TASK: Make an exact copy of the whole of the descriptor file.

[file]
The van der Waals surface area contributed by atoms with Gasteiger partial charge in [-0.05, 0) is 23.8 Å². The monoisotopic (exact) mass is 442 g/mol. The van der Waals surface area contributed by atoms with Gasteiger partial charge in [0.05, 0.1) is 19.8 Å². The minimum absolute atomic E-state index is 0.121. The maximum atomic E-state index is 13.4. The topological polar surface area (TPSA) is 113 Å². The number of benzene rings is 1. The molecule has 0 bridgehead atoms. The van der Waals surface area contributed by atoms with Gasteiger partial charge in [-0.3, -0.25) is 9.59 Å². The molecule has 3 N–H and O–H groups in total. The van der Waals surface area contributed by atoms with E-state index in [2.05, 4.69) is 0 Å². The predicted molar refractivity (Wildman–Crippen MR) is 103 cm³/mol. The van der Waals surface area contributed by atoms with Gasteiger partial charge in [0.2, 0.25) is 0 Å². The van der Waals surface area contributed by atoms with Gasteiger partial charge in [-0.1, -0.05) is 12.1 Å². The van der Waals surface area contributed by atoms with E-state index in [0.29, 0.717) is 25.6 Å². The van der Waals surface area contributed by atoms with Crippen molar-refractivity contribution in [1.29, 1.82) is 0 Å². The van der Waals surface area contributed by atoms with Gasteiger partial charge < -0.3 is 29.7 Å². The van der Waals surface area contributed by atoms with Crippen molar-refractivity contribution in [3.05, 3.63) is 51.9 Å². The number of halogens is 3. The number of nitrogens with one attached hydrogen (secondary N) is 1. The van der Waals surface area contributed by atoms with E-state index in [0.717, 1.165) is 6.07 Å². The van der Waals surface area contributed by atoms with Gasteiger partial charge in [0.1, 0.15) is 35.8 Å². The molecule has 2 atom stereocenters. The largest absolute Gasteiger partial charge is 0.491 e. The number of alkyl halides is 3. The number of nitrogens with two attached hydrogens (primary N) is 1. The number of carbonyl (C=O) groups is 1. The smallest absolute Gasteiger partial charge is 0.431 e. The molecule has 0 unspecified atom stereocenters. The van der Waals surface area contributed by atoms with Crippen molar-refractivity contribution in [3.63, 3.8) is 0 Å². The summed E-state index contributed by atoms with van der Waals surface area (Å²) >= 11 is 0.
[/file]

The van der Waals surface area contributed by atoms with Gasteiger partial charge in [-0.05, 0) is 23.8 Å². The monoisotopic (exact) mass is 442 g/mol. The van der Waals surface area contributed by atoms with Gasteiger partial charge in [0.05, 0.1) is 19.8 Å². The minimum absolute atomic E-state index is 0.121. The maximum atomic E-state index is 13.4. The topological polar surface area (TPSA) is 113 Å². The number of benzene rings is 1. The molecule has 0 bridgehead atoms. The van der Waals surface area contributed by atoms with Gasteiger partial charge in [-0.3, -0.25) is 9.59 Å². The molecule has 3 N–H and O–H groups in total. The van der Waals surface area contributed by atoms with E-state index in [2.05, 4.69) is 0 Å². The predicted molar refractivity (Wildman–Crippen MR) is 103 cm³/mol. The van der Waals surface area contributed by atoms with Gasteiger partial charge in [0.2, 0.25) is 0 Å². The van der Waals surface area contributed by atoms with Gasteiger partial charge in [-0.1, -0.05) is 12.1 Å². The van der Waals surface area contributed by atoms with E-state index in [0.29, 0.717) is 25.6 Å². The van der Waals surface area contributed by atoms with Crippen molar-refractivity contribution in [1.29, 1.82) is 0 Å². The van der Waals surface area contributed by atoms with Gasteiger partial charge < -0.3 is 29.7 Å². The van der Waals surface area contributed by atoms with Crippen molar-refractivity contribution in [3.05, 3.63) is 51.9 Å². The number of halogens is 3. The number of nitrogens with one attached hydrogen (secondary N) is 1. The van der Waals surface area contributed by atoms with E-state index in [0.717, 1.165) is 6.07 Å². The van der Waals surface area contributed by atoms with Gasteiger partial charge in [0.1, 0.15) is 35.8 Å². The molecule has 2 atom stereocenters. The largest absolute Gasteiger partial charge is 0.491 e. The number of alkyl halides is 3. The number of nitrogens with two attached hydrogens (primary N) is 1. The number of carbonyl (C=O) groups is 1. The smallest absolute Gasteiger partial charge is 0.431 e. The molecule has 0 unspecified atom stereocenters. The van der Waals surface area contributed by atoms with Crippen molar-refractivity contribution in [3.63, 3.8) is 0 Å². The summed E-state index contributed by atoms with van der Waals surface area (Å²) >= 11 is 0.